From my ley-line studies, I knew that Kan Po was on the coast. It had one of the most fortunate harbours in the realm, shaped like a money pouch and ringed by seven hills that trapped good luck. It was also the port access to the islands. And beyond.

'I am Eon, Dragoneye candidate.' I bowed again.

He stared down at me. 'Eon? The lame candidate?'

'Yes,' I said, keeping my face impassive.

'Well now, isn't that something.' He dipped into an 'honoured acquaintance' bow.

I nodded stupidly, unprepared for the sudden change in status.

'We've heard all about you from the news-walker,' Master Tozay said. 'He came through our town a few months back. Told us the Council had decided to let you approach the mirrors.

Did my son a lot of good to hear that. He's a year younger than you, just turned eleven. By rights, he should be fishing with me, learning his craft, but he lost an arm in a net accident last winter.' Master Tozay's broad face tightened into hollows of grief.

'That must be hard for him,' I said.

I looked down at my twisted leg — at least it was still intact. I didn't remember much about the accident that had crushed my left hip, but I did remember the physician holding a rusted saw over me, deciding where to cut. He was going to take my whole leg off, but my master stopped him and called for the bonesetter. Sometimes I could still smell the old blood and decaying flesh on the jagged teeth of the saw blade.

We started walking again. I sneaked another look at the end of the alley — the dock boys had already shifted into a watchful line. Beside me, Master Tozay stiffened as he noted the lounging gang.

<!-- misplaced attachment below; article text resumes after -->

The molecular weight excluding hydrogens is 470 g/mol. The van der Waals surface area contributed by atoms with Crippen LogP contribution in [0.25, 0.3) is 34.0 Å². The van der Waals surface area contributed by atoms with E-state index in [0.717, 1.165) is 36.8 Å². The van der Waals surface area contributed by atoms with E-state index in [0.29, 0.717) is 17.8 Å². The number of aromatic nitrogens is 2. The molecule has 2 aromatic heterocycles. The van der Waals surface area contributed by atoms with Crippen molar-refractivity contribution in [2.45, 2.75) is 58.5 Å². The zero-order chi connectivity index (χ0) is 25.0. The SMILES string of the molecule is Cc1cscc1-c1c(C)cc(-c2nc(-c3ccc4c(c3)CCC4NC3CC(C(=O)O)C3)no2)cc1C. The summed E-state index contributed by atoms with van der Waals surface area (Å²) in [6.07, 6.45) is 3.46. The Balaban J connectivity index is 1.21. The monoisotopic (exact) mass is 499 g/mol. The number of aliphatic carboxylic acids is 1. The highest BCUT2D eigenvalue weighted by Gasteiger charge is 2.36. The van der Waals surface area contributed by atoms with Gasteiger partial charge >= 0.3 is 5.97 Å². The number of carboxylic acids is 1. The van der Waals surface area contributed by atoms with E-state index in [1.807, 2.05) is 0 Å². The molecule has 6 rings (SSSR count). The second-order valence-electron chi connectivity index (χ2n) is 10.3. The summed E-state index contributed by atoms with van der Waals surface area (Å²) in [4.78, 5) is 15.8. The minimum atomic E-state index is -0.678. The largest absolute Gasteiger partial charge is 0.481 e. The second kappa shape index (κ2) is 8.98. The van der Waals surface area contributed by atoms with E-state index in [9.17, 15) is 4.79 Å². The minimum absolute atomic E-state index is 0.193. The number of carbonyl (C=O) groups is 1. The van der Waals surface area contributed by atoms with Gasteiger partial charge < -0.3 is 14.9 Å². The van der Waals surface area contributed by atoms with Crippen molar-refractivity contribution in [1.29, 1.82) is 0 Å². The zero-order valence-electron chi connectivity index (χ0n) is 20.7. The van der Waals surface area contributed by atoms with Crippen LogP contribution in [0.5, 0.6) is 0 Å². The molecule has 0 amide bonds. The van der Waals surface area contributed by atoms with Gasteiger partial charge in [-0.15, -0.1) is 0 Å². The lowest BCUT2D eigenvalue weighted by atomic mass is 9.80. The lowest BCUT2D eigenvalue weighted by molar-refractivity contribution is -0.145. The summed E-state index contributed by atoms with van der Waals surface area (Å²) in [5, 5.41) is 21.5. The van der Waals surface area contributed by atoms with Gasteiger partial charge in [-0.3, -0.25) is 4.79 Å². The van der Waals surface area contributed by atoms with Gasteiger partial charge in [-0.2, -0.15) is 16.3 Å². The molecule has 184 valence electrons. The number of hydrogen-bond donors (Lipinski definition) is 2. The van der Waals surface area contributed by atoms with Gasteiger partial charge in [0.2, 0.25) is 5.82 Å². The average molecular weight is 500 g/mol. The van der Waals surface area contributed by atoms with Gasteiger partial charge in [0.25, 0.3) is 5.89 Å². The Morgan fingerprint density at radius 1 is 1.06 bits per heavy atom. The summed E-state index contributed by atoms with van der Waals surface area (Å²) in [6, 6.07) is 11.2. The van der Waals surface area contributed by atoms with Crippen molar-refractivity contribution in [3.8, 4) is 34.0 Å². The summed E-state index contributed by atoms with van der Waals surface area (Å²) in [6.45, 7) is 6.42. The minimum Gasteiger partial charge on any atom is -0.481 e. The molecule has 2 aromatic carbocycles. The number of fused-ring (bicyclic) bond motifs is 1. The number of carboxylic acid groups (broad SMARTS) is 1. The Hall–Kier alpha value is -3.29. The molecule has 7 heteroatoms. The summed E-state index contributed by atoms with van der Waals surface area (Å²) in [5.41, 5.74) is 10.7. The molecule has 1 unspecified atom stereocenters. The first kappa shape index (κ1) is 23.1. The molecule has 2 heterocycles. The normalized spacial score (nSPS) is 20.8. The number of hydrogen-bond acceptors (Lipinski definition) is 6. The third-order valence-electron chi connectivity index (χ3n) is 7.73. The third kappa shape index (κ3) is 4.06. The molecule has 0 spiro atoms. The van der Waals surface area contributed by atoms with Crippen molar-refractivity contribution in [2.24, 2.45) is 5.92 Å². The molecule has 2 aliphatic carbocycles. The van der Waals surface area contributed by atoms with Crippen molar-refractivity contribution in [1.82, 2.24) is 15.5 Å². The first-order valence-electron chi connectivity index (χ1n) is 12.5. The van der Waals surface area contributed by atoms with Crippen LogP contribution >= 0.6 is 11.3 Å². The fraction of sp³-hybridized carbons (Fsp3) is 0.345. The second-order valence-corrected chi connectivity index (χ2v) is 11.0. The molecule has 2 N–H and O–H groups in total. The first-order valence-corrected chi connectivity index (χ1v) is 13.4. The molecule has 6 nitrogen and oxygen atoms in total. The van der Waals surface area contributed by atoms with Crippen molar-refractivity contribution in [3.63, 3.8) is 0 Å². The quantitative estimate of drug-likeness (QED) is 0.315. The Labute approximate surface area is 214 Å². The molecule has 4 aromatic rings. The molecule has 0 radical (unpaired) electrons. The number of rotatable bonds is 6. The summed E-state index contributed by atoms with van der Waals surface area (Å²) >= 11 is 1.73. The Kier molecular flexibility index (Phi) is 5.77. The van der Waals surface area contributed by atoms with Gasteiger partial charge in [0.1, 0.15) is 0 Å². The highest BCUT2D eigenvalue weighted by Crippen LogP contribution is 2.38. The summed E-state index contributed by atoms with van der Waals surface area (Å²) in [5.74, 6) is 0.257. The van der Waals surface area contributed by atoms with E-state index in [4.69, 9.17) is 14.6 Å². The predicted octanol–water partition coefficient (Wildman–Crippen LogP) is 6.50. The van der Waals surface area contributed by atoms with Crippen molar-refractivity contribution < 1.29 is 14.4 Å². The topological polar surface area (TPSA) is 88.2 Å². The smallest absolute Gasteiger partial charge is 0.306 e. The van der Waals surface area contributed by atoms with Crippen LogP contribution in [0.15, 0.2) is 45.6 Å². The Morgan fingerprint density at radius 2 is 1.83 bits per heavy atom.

'It is hard on him. On the family too,' he said, brushing his fingers across the hilt of his knife.

'Wait, I have a stone in my shoe,' he said loudly and stopped.

I turned and watched as he bent and dug a finger down the side of his worn boot.

'You're a shrewd one, aren't you,' he said, his voice low 'Well then, if you want a bodyguard, you'd better move to my other side.' The look in his eyes made the soft words a command, but he didn't seem angry I nodded and shifted to his left.

'I just hope you're not taking me too far out of my way,' he said as he straightened, keeping his eyes on the boys.

'It is a shortcut,' I said:

He glanced at me. 'More for you than for me, hey?'

'For both of us. But perhaps a little more for me.'

He grunted in amusement and placed his hand on my shoulder. 'Keep close.'

We walked towards the group, Master Tozay shortening his stride to match my slower pace.

The largest boy, thickset with the darker skin and bull-necked strength of the island people, casually kicked a cobblestone into our path. It skipped and bounced, narrowly missing my foot. His three friends laughed. They were city boys, thin and sharp, with the aimless bravado that was always in need of a leader. The island boy picked up a large stone, rubbing his thumb across its surface.

Afternoon, boys,' Master Tozay said.